South China Sea
The South China Sea is a marginal sea that is part of the Pacific Ocean, encompassing an area from the Singapore and Malacca Straits to the Strait of Taiwan of around...

 and the Gulf of Mexico
Gulf of Mexico
The Gulf of Mexico is a partially landlocked ocean basin largely surrounded by the North American continent and the island of Cuba. It is bounded on the northeast, north and northwest by the Gulf Coast of the United States, on the southwest and south by Mexico, and on the southeast by Cuba. In...

 are primarily diurnal. In the semi-diurnal areas, the primary constituents M2 (lunar) and S2 (solar) periods differ slightly, so that the relative phases, and thus the amplitude of the combined tide, change fortnightly (14 day period).

In the M2 plot above, each cotidal line differs by one hour from its neighbors, and the thicker lines show tides in phase with equilibrium at Greenwich. The lines rotate around the amphidromic point
Amphidromic point
An amphidromic point is a point within a tidal system where the tidal range is almost zero. The tidal range is zero at the amphidromic point and increases with distance from this point...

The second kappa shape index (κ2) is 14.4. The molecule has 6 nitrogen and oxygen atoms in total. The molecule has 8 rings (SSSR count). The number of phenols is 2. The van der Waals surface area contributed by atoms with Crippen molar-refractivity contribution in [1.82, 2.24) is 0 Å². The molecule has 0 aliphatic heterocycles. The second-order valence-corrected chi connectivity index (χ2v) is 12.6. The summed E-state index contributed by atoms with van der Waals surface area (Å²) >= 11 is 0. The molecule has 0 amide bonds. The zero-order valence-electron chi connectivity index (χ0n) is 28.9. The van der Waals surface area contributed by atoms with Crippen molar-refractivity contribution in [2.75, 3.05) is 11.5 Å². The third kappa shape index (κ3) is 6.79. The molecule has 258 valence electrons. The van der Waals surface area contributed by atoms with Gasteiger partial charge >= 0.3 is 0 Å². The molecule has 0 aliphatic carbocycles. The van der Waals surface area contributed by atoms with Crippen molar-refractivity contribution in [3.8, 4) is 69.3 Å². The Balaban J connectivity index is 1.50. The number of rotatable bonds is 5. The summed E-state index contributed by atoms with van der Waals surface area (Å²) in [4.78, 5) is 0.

s counterclockwise in the northern hemisphere so that from Baja California Peninsula
Baja California Peninsula
The Baja California peninsula , is a peninsula in northwestern Mexico. Its land mass separates the Pacific Ocean from the Gulf of California. The Peninsula extends from Mexicali, Baja California in the north to Cabo San Lucas, Baja California Sur in the south.The total area of the Baja California...

 to Alaska
Alaska
Alaska is the largest state in the United States by area. It is situated in the northwest extremity of the North American continent, with Canada to the east, the Arctic Ocean to the north, and the Pacific Ocean to the west and south, with Russia further west across the Bering Strait...

 and from France
France